My Dad is a weather prognosticator. He comes from a long line of weather prognosticators and has developed the skill to a high state of the art. What I’m saying is, my Dad’s skill is such that everything means something. It could be a slight change in the wind direction; it could be dew or the lack of dew; or yet, it could be something as mundane as the degree of intensity of the pain in his right ankle. (That would be the ankle he broke when the horse kicked him way back in forty-three.) The uncanny thing is how very often he is actually right. With a skill so highly honed, held out as an example for me, you can be sure that I take every available opportunity to learn all I can about these awesome powers. I sure wouldn’t want to let down the family tree.
One winter during my mid-teen years; I got one of the most powerful lessons in weather prediction yet. We were living in Missouri and had somehow wrangled a wedding invitation from Albert and Mary who lived two hundred miles north of us in Iowa,. Now in those days when something like that happened, Mom and Dad usually went by them selves and left us kids at home to take care of the livestock and each other. This time however; Oh Miracle of Miracles, it was somehow decided that Mom would stay home and Dad would take my oldest sister and myself. We would drive up after school on Friday night; stay overnight with friends and be there for all the activities of a Saturday Amish-Mennonite wedding.
Excited? Were we ever! The two of us could not remember ever being to a wedding before.
When that glorious Friday night finally came, we hurried through our chores and headed to the house to get ready. We scrubbed diligently behind our ears and washed our feet. My sister braided up her long hair and we put on our better clothes. The three of us piled in our old gray nineteen-fifty Nash and we were off.
The euphoria was short lived. Being winter, it soon got dark. On the heels of the darkness came the snow.
We are not talking about big, fluffy, lazy snow. Neither was it a wild, wind driven snow that piled up in drifts. This was a pesky snow. A ‘not quite rain’ kind of snow. A snow that freezes to roads and windshields and reduces your progress to barely tolerable levels.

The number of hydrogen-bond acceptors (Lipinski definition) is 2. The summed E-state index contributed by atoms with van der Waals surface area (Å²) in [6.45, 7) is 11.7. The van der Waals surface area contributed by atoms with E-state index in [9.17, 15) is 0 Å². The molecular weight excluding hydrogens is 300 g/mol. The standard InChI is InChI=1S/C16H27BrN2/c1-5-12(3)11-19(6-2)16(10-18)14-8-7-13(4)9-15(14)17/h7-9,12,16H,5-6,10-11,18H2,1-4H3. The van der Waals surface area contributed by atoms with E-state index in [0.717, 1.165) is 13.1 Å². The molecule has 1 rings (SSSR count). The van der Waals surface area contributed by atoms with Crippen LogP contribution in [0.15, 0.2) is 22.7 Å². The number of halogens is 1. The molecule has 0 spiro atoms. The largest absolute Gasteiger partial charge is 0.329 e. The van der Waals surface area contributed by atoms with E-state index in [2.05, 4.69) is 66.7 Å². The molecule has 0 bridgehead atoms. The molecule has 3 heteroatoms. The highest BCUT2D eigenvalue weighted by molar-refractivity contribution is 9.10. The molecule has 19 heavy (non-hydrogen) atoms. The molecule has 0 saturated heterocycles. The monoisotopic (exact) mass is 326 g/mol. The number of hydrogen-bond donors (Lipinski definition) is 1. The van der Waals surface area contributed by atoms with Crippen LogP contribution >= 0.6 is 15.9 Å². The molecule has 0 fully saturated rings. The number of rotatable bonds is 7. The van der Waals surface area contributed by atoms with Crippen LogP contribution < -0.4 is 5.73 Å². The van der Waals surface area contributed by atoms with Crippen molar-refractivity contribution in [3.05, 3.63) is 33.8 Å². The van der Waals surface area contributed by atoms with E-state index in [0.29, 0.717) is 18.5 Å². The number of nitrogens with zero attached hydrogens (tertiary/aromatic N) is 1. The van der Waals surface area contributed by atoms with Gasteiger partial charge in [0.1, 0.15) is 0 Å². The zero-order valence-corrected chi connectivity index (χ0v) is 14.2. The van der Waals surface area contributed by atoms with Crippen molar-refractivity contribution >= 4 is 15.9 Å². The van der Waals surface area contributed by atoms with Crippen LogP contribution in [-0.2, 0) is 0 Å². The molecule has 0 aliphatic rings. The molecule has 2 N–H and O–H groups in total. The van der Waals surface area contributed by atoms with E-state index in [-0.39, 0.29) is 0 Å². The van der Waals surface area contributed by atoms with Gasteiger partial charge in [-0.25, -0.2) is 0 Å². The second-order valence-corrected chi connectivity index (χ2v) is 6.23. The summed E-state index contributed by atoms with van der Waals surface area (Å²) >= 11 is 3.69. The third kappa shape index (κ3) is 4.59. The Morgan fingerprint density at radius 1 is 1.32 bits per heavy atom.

Of course; the snow had to be accompanied by griping. Dads griping. The “insanity” of traveling north in the wintertime. “Why do the Amish have to have their weddings in the winter anyway?” And, worst of all, “if I had a lick of sense we would turn around this minute and go home.” This litany (Playing like a broken record.) came at not more than five-mile intervals, as we slowly, relentlessly made our way north into “Godforsaken desolation.”
After a while I began to relax a little. I was wise enough to know that one “cannot go more than halfway” into the forest; and eventually one reaches the place where it is easier to proceed than to return, or so I thought. I had also calculated that point to be roughly at Keokuk, Iowa and at the river that runs through it.
The river. Ah, that river. It soon became very apparent that Dad and I had strongly different opinions concerning that river.
“That’s it,” Dad announced, “I’ve had enough, we’re going home.”
“It’s the river.” “Everyone always knows that the weather changes at the river.” “If it’s this bad on this side of the river; just think how positively horrid it must be further north.”
No amount of logic or argument would change his mind. My Dad, with two very unhappy kids in tow, turned that Nash around and slowly, relentlessly, (This time it was our turn to gripe like a broken record,) we made our way, the whole long one hundred miles, back home. Dad, not being completely heartless, did offer a consolation prize though. We would go again in the morning and get in on as much of the wedding as we could.
The morning dawned exhilarating and clear. The snow completely off the road lay pristine on the trees and fields. With spirits, once again soaring, we were going to a wedding, or at least what would be left of it by the time we got there. In the back of my mind however, I couldn’t keep from wondering what would happen when we got to the river and Dad’s “frozen wasteland” to the north of it.
I was not to be disappointed; Dad was absolutely right, the weather actually did change at the river. A sudden, drastic change. Before we got ten miles north of Keokuk there was not a sign of snow.
As it turned out, instead of a trip to Iowa, I got a trip and a half. I also got to the wedding in time for the reception, which, with all that food, was probably the best part.
On top of everything else I got a wonderful lesson on forecasting the weather. I learned that, at least in the Midwest, the weather changes. It changes when you cross the river. It changes when you go around that hill. It changes when the wind changes or when the pain changes in your right ankle. You just don’t always know what that change will be.
Jonas J. Borntreger\12/2001
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